Recently I’ve been working on the Large Format Photo Negatives project for HP. This involves creating large digital negatives on the HP Designjet Z3200 photo printer, then using those negatives to create contact prints in the darkroom. We just finished our first set of fiber-based darkroom prints, and shipped them off to be framed for exhibition in the HP booth at the PhotoPlus Expo, October 27-29 in New York.
This project has raised a number of questions about darkroom versus inkjet prints and I've selected a few of these for review.
Why consider silver gelatin (sometimes referred to as silver halide) prints, as opposed to inkjet? Is the quality comparable?
Unless you are continuing to print an existing edition, I believe that choosing to make a silver-gelatin or inkjet print is largely a matter of personal preference. But you should also consider which type of print best fits the market you are trying to reach. Each type of print has its own look and feel, and its own set of visual strengths and weaknesses.
Note there is a world of difference between machine-made "darkroom" prints, and their hand-crafted silver gelatin counterparts. Consumer-level machine-made prints can be very nice, but I rarely see one that can't be improved by the hands of a master printmaker in the darkroom.
Overall, I feel that inkjet prints offer greater consistency and reproducibility, and in many cases, render better detail throughout the print.
Comparing my recently made darkroom prints to their inkjet counterparts, I notice that in some cases the hand-crafted silver gelatin prints have a feeling of depth and luminescence that can't be seen in the inkjet prints. One darkroom printmaker I've been working with attributes this to the presence of silver in the print substrate, because silver reflects light more readily. Whatever the reason, in the right circumstances the handcrafted silver-gelatin print has an edge in terms of depth and luminescence.
Which is more expensive? Silver-gelatin printing or inkjet printing?
Excluding the cost of hardware, in most cases the inkjet prints will cost a bit less in terms of dollars per square inch. This is particularly true for large-format prints.
A sheet of ADOX 20x24 fiber-based variable contrast paper for darkroom printing costs nearly $7.00 per sheet here in Los Angeles. A fiber-based inkjet paper created to replicate the look and feel of darkroom prints is less expensive, particularly if you buy rolls of paper instead of sheets. The cost of printing the digital negative is less than $1 per square foot.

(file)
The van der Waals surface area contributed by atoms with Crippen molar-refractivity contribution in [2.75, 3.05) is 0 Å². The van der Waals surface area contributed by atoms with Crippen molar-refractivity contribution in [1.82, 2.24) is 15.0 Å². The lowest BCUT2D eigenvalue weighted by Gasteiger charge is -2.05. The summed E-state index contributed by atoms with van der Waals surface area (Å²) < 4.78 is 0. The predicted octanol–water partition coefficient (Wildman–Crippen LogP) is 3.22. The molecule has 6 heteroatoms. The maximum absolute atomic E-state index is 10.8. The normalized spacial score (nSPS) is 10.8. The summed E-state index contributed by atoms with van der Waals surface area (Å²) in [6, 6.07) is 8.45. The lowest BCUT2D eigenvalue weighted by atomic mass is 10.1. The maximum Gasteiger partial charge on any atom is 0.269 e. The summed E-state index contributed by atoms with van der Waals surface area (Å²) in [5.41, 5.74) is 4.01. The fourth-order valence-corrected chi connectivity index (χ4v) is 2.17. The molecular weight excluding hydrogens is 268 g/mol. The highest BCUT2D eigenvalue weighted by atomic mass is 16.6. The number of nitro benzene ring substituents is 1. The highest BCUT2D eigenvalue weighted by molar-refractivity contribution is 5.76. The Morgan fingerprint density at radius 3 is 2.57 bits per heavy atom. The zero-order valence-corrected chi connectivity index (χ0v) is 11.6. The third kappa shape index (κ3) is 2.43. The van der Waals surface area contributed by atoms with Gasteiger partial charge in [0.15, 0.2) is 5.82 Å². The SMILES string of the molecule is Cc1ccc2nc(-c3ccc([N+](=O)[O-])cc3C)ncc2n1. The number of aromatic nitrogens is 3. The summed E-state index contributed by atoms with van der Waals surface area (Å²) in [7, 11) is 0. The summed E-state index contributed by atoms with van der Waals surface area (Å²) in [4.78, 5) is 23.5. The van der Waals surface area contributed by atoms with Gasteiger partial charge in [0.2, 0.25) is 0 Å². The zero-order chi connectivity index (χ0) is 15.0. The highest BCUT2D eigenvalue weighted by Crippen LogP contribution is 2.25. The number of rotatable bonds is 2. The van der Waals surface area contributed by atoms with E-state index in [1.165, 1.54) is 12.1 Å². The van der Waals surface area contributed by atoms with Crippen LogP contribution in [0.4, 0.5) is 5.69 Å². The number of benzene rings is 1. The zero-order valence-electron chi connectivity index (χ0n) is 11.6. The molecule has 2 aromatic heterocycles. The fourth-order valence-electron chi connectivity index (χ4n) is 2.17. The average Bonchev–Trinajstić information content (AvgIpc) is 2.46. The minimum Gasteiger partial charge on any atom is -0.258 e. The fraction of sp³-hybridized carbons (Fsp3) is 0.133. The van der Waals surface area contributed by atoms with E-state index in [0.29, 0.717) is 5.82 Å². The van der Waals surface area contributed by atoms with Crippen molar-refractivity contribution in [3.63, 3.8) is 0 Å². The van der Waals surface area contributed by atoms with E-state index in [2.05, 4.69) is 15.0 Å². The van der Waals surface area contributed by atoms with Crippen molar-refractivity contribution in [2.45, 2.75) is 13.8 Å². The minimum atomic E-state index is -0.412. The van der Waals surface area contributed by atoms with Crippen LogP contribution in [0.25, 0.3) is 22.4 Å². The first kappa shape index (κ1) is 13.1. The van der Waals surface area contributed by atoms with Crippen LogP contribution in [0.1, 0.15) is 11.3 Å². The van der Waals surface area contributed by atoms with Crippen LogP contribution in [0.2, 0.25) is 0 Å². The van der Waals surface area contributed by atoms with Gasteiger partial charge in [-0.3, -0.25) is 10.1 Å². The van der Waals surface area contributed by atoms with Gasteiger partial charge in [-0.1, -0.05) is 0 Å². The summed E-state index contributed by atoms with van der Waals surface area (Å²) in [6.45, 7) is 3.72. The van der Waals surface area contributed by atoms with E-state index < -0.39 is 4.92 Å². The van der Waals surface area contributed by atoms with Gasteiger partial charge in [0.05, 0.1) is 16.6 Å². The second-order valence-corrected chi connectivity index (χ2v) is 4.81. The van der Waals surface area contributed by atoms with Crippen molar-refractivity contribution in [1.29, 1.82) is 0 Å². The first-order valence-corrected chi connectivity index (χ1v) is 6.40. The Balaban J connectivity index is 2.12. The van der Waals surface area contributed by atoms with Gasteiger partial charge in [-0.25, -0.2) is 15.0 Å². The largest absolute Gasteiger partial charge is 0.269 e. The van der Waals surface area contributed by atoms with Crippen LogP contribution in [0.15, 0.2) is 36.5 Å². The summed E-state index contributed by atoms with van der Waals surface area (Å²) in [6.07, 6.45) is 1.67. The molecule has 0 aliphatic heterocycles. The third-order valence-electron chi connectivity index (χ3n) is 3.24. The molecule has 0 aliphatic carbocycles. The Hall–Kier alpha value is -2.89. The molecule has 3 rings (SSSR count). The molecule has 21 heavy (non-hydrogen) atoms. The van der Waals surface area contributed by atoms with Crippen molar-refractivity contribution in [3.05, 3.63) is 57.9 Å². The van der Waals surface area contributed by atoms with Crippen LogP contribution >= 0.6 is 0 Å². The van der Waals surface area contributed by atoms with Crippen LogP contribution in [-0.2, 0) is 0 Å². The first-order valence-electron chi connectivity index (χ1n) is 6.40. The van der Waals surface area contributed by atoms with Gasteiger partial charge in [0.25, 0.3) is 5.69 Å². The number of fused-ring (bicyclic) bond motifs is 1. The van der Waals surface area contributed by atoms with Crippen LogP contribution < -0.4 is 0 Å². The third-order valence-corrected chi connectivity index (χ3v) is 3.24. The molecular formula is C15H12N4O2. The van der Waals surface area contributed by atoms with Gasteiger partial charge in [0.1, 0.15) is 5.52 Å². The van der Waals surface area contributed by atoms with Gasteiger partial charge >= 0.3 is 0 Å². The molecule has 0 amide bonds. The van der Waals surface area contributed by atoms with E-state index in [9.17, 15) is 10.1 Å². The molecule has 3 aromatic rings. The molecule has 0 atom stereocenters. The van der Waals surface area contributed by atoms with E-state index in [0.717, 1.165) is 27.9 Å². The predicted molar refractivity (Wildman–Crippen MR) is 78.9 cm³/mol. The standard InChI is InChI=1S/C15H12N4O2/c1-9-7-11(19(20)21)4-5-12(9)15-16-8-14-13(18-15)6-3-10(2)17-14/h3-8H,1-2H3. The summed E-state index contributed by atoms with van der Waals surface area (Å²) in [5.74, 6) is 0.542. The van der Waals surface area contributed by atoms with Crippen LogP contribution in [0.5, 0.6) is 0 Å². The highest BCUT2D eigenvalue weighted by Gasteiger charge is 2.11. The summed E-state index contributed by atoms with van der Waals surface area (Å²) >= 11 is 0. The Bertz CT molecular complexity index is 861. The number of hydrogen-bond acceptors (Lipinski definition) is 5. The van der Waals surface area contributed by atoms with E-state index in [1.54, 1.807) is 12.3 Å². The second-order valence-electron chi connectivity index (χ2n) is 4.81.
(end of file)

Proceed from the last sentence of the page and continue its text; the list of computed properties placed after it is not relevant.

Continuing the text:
Comparing the cost of inks and developer chemicals is difficult, because a lot depends on your workflow. Darkroom chemicals can often be used to create a number of prints before they become exhausted. The cost of inks used for inkjet prints multiplies if you need to make several test or proof prints before you are satisfied with the results.
Does it take more time to make a top-notch darkroom print or an inkjet print?
This is a pretty tough question to answer. It depends partly on how long it takes you to prepare your inkjet print in Photoshop and whether you plan to make silver-gelatin prints with normal chemistry. For example, prepping an inkjet print might involve complex adjustments in Photoshop. On the silver gelatin side, one might spend more time doing things such as dialing in enlarger exposure, toning, and the like.
Based on my recent experience creating large-format digital negatives, making silver-gelatin prints in the darkroom takes about the same amount of time as creating high-quality black-and-white inkjet prints on the HP Designjet Z3200.
Will one last longer than the other?
A properly made silver gelatin print, washed and dried correctly, has been proven to have a very long life. Based on very sophisticated accelerated testing processes, a properly displayed inkjet print made with HP Vivera pigment inks and top-quality HP inkjet photo papers, canvas, and fine-art media have been projected to last at least 275 years. At this stage, I feel that print life is not an issue in either case.
Which type of print is more marketable? Which type of print will sell more readily?
That's a good question! Some collectors or galleries may still insist on darkroom-based prints, and reject inkjet prints altogether. Others consider only the quality of the image, how well the print fits with their current collection, and the reputation of the photographer.
Why consider including prints from HP Large Format Photo Negatives in your portfolio?
There are at least two reasons:
A high-quality digital negative can be made from scanned 35mm film, and the resulting contact print will almost always be sharper and better defined than a print made in the enlarger from the same film negative. And in fact, this often holds true for film sizes up to at least 4x5.
Second, the visual appeal of a true fiber-based silver gelatin print cannot be denied. They have a different feel, and effect on the viewer, than their inkjet counterparts. Are they better? Only if you, or your customer, believe so. They are quite different.
At minimum, they offer photographers a great opportunity to broaden their product offerings and expand their artistic expression.
You can see some of the prints I made with the HP Large Format Photo Negatives solution in the HP booth at the PDN PhotoPlus International Conference and Expo, October 27 to 29 at the Jacob Javits Center in New York.
In my next post, I describe the real-life process of making large-format photo negatives, along with some tips and tricks for success.